To understand Keratoconus, we must first understand how the eye enables us to see, and what role the cornea plays in this process.
Light rays enter the eye through the cornea, the clear front “window” of the eye. The cornea’s refractive power bends the light rays in such a way that they pass freely through the pupil the opening in the center of the iris through which light enters the eye.
The iris works like a shutter in a camera. It has the ability to enlarge and shrink, depending on how much light is entering the eye.
After passing through the iris, the light rays pass thru the eye’s natural crystalline lens. This clear, flexible structure works like the lens in a camera, shortening and lengthening its width in order to focus light rays properly.
Light rays pass through a dense, transparent gel-like substance, called the vitreous that fills the globe of the eyeball and helps the eye hold its spherical shape.
In a normal eye, the light rays come to a sharp focusing point on the retina. The retina functions much like the film in a camera. It is responsible for capturing all of the light rays, processing them into light impulses through millions of tiny nerve endings, then sending these light impulses through over a million nerve fibers to the optic nerve.
Because the keratoconus cornea is irregular and cone shaped, light rays enter the eye at different angles, and do not focus on one point the retina, but on many different points causing a blurred, distorted image.
In summary, the cornea is the clear, transparent front covering which admits light and begins the refractive process. It also keeps foreign particles from entering the eye.
The pupil is an adjustable opening that controls the intensity of light permitted to strike the lens. The lens focuses light through the vitreous humor, a clear gel-like substance that fills the back of the eye and supports the retina.
The retina receives the image that the cornea focuses through the eye’s internal lens and transforms this image into electrical impulses that are carried by the optic nerve to the brain. We can tolerate very large scars on our bodies with no concern except for our vanity. This is not so in the cornea. Even a minor scar or irregularity in the shape can impair vision. No matter how well the rest of the eye is functioning, if the cornea is scarred, clouded or distorted, vision will be affected.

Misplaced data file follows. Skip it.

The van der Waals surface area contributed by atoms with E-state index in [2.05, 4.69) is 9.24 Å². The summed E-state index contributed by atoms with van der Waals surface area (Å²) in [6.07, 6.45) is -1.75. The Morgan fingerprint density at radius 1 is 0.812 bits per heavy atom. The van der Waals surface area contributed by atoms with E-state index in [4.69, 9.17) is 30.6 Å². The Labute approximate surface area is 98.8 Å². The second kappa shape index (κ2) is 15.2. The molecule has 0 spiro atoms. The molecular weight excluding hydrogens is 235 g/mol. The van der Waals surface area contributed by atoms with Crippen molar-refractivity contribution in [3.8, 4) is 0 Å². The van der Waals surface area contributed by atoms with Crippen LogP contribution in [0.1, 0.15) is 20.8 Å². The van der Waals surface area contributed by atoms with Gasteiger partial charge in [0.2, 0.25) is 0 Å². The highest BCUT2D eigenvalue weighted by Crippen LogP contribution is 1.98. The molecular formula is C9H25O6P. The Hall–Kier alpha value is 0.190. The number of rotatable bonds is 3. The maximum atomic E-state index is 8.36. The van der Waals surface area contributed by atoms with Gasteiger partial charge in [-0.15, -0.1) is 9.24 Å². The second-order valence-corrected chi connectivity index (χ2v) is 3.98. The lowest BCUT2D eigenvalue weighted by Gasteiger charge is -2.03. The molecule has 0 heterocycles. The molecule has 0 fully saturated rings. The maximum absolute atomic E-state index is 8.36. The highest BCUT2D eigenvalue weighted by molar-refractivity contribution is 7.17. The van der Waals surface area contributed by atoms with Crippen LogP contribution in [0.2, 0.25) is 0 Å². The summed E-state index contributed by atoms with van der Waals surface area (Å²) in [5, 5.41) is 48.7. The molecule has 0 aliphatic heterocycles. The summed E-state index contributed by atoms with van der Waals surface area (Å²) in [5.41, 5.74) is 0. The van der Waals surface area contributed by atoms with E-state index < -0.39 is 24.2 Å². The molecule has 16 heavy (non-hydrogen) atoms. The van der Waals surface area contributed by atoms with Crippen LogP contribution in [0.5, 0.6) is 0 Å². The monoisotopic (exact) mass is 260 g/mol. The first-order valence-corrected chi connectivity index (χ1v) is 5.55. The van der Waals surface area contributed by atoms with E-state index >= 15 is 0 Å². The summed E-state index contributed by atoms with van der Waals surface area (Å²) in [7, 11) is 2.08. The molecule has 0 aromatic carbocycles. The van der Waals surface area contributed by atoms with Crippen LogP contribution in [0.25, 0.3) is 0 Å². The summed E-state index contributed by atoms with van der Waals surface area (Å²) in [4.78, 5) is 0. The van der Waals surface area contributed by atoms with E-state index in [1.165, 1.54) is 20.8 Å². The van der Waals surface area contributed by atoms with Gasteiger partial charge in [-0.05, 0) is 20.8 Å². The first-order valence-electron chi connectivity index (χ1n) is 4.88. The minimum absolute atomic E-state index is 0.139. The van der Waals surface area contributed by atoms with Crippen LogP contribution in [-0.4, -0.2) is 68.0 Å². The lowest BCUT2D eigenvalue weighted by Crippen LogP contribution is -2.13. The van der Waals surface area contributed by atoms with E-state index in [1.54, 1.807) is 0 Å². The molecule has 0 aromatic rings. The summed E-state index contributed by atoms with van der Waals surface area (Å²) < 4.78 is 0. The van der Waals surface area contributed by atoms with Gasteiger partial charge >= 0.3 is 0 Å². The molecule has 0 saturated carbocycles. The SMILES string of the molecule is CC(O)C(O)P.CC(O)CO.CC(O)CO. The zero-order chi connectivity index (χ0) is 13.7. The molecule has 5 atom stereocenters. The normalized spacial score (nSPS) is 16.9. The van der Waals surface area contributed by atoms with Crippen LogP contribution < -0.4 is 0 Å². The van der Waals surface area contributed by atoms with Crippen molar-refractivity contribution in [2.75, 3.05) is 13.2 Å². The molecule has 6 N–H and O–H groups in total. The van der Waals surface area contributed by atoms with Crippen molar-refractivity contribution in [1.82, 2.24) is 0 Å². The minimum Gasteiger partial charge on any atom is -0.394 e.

In keratoconus, the irregular shape of the cornea does not allow it to do its job correctly, leading to distortion of the image it passed to the retina and transmitted to the brain.
The eye is enclosed by a tough white sac, the sclera. The cornea is the transparent window in this white sac which allows the objects you are looking at to be carried in the form of light waves into the interior of the eye.
The surface of the cornea is where light begins its journey into the eye. The cornea’s mission is to gather and focus visual images. Because it is out front, like the windshield of an automobile, it is subject to considerable abuse from the outside world.
The cornea is masterfully engineered so that only the most expensive manmade lenses can match its precision. The smoothness and shape of the cornea, as well as its transparency, is vitally important to the proper functioning of the eye. If either the surface smoothness or the clarity of the cornea suffers, vision will be disrupted.
- Epithelium is the thin outermost layer of fast-growing and easily-regenerated cells.
- Bowman’s layer consists of irregularly-arranged collagen fibers and protects the corneal stroma. It is 8 to 14 microns thick.
- Stroma, the transparent middle and thickest layer of the cornea is made up of regularly-arranged collagen fibers and keratocytes (specialized cells that secrete the collagen and proteoglycans needed to maintain the clarity and curvature of the cornea)
- Descemet’s membrane is a thin layer that serves as the modified basement membrane of the corneal endothelium.
- Endothelium is a single layer of cells responsible for maintaining proper fluid balance between the aqueous and corneal stromal compartments keeping the cornea transparent.How Does the Human Eye Work?Learn the basics of how the eye works and the importance of the cornea.Written by: Catherine Warren